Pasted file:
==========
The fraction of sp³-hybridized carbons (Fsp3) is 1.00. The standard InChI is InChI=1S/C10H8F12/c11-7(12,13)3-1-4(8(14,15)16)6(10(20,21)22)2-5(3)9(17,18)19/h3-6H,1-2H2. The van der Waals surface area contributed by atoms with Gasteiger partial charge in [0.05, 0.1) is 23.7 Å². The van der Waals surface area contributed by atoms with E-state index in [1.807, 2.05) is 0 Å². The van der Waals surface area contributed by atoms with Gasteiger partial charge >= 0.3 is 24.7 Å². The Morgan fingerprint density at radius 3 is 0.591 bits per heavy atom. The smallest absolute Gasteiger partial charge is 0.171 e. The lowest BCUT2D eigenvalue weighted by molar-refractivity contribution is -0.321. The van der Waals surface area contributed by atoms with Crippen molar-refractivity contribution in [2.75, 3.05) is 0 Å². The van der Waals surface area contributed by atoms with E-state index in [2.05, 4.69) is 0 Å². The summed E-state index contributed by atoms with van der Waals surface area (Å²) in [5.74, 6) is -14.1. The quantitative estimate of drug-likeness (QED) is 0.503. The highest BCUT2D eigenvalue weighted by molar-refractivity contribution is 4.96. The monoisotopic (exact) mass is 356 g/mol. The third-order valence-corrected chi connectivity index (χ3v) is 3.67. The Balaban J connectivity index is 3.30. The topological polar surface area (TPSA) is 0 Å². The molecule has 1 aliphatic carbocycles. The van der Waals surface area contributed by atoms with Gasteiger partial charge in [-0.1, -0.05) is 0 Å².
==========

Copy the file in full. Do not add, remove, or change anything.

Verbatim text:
The fraction of sp³-hybridized carbons (Fsp3) is 1.00. The standard InChI is InChI=1S/C10H8F12/c11-7(12,13)3-1-4(8(14,15)16)6(10(20,21)22)2-5(3)9(17,18)19/h3-6H,1-2H2. The van der Waals surface area contributed by atoms with Gasteiger partial charge in [0.05, 0.1) is 23.7 Å². The van der Waals surface area contributed by atoms with E-state index in [1.807, 2.05) is 0 Å². The van der Waals surface area contributed by atoms with Gasteiger partial charge >= 0.3 is 24.7 Å². The Morgan fingerprint density at radius 3 is 0.591 bits per heavy atom. The smallest absolute Gasteiger partial charge is 0.171 e. The lowest BCUT2D eigenvalue weighted by molar-refractivity contribution is -0.321. The van der Waals surface area contributed by atoms with Crippen molar-refractivity contribution in [2.75, 3.05) is 0 Å². The van der Waals surface area contributed by atoms with E-state index in [2.05, 4.69) is 0 Å². The summed E-state index contributed by atoms with van der Waals surface area (Å²) in [5.74, 6) is -14.1. The quantitative estimate of drug-likeness (QED) is 0.503. The highest BCUT2D eigenvalue weighted by molar-refractivity contribution is 4.96. The monoisotopic (exact) mass is 356 g/mol. The third-order valence-corrected chi connectivity index (χ3v) is 3.67. The Balaban J connectivity index is 3.30. The topological polar surface area (TPSA) is 0 Å². The molecule has 1 aliphatic carbocycles. The van der Waals surface area contributed by atoms with Gasteiger partial charge in [-0.1, -0.05) is 0 Å².